Welcome to New York, 1973 style! Half buried early 1960s Dodge Polara station wagon on the beach at the ocean side of Breezy Point in Queens. Abandoned apartment building at left distance.

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    1. wavz13 29 months ago | reply

      trecrowns - this photo is SO emblematic of NYC in the 1970s, but it's not like this today.
      The difference between 1973 and now is truly amazing - two different cultures.

    2. wavz13 29 months ago | reply

      Ghost Radio - good eyes, man! I didn't notice that before. I guess someone tried to drive a minibike over the abandoned Dodge.

    3. wavz13 29 months ago | reply

      Thanks for taking a look, Robert.

    4. suspiciousminds 22 months ago | reply

      What a wasteland. Amazing stuff in your stream man!

    5. wavz13 22 months ago | reply

      Thanks, Man! Things really were like this back then. We had a few "off" decades!

    6. Whiskeygonebad 13 months ago | reply

      wavz13 hits it on the head. Remember all of the tires just thrown out onto the corners that would stay for weeks till weeds started growing out from them? It was just no big deal man!

      Female Wanted  T-Shirts 10th Ave 42st Boys & Bike Babe Boro Park Brooklyn 1976 70s

      At most demolition sites, nothing would be cordoned/fenced-off at all !!! Kids were free to play among unstable walls, nails, shards of glass rusty steel beams. Again: No sweat man. Today you would be sued for millions in an injury case, licensed pulled and in jail.

      The 1975 Demolition of The Vaudeville Era, Boro Park Theater (c)

    7. wavz13 13 months ago | reply

      You got that right, Anthony! My friends and I used to be drawn to construction sites as kids. Nothing was cordoned off... and if you waited until after 5pm, you could sometimes start the bulldozers if the construction guys left the keys in the ignition!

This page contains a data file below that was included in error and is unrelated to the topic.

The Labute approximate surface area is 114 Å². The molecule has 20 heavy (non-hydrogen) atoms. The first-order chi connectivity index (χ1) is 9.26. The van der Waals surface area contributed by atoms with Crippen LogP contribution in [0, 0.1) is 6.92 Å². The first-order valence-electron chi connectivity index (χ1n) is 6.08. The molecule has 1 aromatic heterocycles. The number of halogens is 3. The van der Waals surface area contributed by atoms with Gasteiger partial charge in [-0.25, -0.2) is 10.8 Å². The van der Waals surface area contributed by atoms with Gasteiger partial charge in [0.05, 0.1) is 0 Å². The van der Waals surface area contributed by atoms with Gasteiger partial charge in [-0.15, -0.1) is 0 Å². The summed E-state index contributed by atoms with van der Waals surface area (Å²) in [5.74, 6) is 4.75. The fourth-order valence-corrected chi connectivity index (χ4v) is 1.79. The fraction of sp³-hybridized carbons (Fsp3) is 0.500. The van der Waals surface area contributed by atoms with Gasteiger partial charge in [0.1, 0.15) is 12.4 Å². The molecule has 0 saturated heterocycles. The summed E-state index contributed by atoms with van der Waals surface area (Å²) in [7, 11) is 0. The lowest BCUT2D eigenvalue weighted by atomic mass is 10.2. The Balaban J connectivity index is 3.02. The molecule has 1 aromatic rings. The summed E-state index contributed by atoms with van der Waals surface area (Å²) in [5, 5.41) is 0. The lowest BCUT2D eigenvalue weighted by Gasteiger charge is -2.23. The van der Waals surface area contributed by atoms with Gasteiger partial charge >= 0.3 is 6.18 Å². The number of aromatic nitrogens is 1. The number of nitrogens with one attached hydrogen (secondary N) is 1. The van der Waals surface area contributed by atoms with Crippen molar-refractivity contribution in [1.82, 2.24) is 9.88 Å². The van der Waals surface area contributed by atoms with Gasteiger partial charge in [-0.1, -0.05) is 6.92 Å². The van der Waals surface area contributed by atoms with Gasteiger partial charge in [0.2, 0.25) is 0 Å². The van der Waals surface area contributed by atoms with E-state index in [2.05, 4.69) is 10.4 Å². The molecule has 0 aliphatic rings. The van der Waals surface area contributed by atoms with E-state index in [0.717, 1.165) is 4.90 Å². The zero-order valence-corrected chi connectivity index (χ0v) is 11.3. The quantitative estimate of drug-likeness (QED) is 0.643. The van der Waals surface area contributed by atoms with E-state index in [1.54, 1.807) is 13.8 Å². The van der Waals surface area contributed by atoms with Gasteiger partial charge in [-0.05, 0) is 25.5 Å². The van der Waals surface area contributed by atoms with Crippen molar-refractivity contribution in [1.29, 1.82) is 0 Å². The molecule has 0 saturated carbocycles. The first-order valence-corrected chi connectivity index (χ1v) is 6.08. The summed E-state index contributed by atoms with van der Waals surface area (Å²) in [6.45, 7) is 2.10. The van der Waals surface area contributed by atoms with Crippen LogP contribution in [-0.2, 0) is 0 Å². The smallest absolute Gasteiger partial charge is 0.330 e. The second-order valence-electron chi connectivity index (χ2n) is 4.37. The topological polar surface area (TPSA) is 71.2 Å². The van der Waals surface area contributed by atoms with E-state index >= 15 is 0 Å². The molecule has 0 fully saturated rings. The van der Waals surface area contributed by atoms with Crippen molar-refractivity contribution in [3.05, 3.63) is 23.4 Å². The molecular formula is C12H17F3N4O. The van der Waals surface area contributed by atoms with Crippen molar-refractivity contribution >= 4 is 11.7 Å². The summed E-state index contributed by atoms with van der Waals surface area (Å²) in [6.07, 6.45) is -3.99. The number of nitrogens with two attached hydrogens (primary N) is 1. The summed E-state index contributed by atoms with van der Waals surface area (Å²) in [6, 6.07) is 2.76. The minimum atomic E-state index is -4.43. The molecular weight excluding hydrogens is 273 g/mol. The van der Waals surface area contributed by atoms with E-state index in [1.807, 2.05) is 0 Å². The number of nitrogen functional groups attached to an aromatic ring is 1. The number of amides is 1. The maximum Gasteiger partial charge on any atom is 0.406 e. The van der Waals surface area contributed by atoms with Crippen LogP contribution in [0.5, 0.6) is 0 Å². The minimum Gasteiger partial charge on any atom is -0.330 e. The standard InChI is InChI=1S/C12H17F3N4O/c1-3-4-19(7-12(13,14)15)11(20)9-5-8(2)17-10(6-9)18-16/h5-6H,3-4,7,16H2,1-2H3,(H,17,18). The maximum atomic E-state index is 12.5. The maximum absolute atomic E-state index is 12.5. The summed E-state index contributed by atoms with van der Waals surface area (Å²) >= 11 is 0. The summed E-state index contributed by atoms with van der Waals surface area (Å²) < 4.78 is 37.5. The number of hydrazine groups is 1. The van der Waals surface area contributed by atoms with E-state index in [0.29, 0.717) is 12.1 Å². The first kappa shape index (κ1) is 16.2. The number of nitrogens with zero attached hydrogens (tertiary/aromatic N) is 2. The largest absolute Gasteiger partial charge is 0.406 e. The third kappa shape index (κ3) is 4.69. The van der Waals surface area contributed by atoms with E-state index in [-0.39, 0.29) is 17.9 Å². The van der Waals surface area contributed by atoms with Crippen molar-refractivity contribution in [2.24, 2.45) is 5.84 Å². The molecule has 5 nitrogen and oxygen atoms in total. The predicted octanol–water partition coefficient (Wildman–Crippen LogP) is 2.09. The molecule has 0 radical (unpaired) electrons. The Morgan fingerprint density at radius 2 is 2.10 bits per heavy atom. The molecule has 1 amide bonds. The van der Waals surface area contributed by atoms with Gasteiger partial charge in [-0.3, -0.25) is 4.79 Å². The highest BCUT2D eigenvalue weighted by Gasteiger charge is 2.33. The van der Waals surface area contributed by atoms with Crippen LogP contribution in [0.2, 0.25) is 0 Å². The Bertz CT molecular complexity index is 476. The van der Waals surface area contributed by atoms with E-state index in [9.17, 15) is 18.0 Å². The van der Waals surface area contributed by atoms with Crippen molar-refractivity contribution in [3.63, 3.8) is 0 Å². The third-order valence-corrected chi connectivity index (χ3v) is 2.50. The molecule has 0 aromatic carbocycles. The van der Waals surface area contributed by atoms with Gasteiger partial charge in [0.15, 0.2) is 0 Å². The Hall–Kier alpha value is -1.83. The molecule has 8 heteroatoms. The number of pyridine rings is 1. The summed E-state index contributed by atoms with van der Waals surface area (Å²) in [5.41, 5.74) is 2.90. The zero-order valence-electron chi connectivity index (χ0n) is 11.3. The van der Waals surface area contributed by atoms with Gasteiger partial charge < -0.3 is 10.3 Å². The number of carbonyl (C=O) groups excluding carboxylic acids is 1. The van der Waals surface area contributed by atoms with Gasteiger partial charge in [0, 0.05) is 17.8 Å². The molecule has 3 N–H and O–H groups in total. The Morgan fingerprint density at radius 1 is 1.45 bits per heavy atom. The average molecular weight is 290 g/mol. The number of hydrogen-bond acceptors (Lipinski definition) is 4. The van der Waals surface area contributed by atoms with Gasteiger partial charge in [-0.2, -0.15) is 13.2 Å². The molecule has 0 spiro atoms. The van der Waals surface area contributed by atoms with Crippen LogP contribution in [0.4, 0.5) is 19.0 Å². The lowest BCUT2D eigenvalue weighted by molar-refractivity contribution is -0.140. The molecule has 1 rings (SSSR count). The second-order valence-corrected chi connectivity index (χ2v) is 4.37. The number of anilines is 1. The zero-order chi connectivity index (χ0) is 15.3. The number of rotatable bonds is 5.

8. jeffs4653 13 months ago | reply

      "The good old days!"

    9. wavz13 13 months ago | reply

      Yep, they sure were. We could have caused a LOT of damage with those bulldozers, but had no idea of how to operate them! They had something like 4 or 5 levers and as many pedals on the floor. Just starting them up and smelling the diesel exhaust was "hooligan" enough for us. (then we would shut them down and run away laughing in case a neighbor called the police!)

    10. Smith-Bob 9 months ago | reply


    11. wavz13 9 months ago | reply

      Sadly, it was typical for 1970s New York.

    12. ct_appraiser 3 months ago | reply

      From the highways to the beaches your cars were not safe in nyc 1960s - 1980s. Thank Rudy for a great cleanup.

    13. wavz13 3 months ago | reply

      Rudy started a chain of events that eventually turned around a city that was headed toward a Detroit-like condition. One of New York's best mayors ever! It took a Republican mayor to undo the damage of 150 years of Democrat rule.

    14. cjmuller79 2 months ago | reply

      Interesting commentary on both the attitude that would let an abandoned vehicle stay on the beach long enough to get half-buried, and the fact that a car only 10 years old is in such a state. Even if vandals had begun to have their way, I can't imagine a 2004 Dodge Magnum (the closest analogue I can think of) looking like a post-apocalyptic ruin like this unless totally burnt out.

      Great photo as well!

    15. wavz13 2 months ago | reply

      That was the attitude, alright. So many things were wrong with the city that people just collectively stopped caring and became numb to the crime, blight, graffiti, burned out neighborhoods, lack of quality of life.... etc, etc.
      These were not New York's best years! Here's another view that epitomizes this sense of complete surrender: www.flickr.com/photos/wavz13/4083900643/

    16. Reconstructing Light 2 months ago | reply

      Sea shells and car shells, the perfect combination.

    17. wavz13 2 months ago | reply

      Ha! Well put...

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